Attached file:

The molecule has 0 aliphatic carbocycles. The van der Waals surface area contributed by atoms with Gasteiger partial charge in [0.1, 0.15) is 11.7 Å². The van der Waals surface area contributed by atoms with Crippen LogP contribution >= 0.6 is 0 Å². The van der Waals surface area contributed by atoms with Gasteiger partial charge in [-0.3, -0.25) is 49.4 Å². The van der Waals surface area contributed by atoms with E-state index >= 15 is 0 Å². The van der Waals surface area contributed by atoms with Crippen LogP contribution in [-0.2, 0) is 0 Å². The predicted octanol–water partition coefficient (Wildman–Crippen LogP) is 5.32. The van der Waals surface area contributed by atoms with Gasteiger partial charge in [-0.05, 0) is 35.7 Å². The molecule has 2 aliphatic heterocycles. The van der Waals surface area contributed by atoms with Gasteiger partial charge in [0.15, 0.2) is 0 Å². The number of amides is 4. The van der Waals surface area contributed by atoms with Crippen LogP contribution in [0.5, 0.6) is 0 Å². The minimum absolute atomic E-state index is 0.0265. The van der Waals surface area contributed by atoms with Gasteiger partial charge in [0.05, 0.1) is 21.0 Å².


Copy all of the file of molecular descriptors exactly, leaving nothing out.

The molecule has 0 aliphatic carbocycles. The van der Waals surface area contributed by atoms with Gasteiger partial charge in [0.1, 0.15) is 11.7 Å². The van der Waals surface area contributed by atoms with Crippen LogP contribution >= 0.6 is 0 Å². The van der Waals surface area contributed by atoms with Gasteiger partial charge in [-0.3, -0.25) is 49.4 Å². The van der Waals surface area contributed by atoms with E-state index >= 15 is 0 Å². The van der Waals surface area contributed by atoms with Crippen LogP contribution in [-0.2, 0) is 0 Å². The predicted octanol–water partition coefficient (Wildman–Crippen LogP) is 5.32. The van der Waals surface area contributed by atoms with Gasteiger partial charge in [-0.05, 0) is 35.7 Å². The molecule has 2 aliphatic heterocycles. The van der Waals surface area contributed by atoms with Gasteiger partial charge in [0.15, 0.2) is 0 Å². The number of amides is 4. The van der Waals surface area contributed by atoms with Crippen LogP contribution in [0.5, 0.6) is 0 Å². The minimum absolute atomic E-state index is 0.0265. The van der Waals surface area contributed by atoms with Gasteiger partial charge in [0.05, 0.1) is 21.0 Å².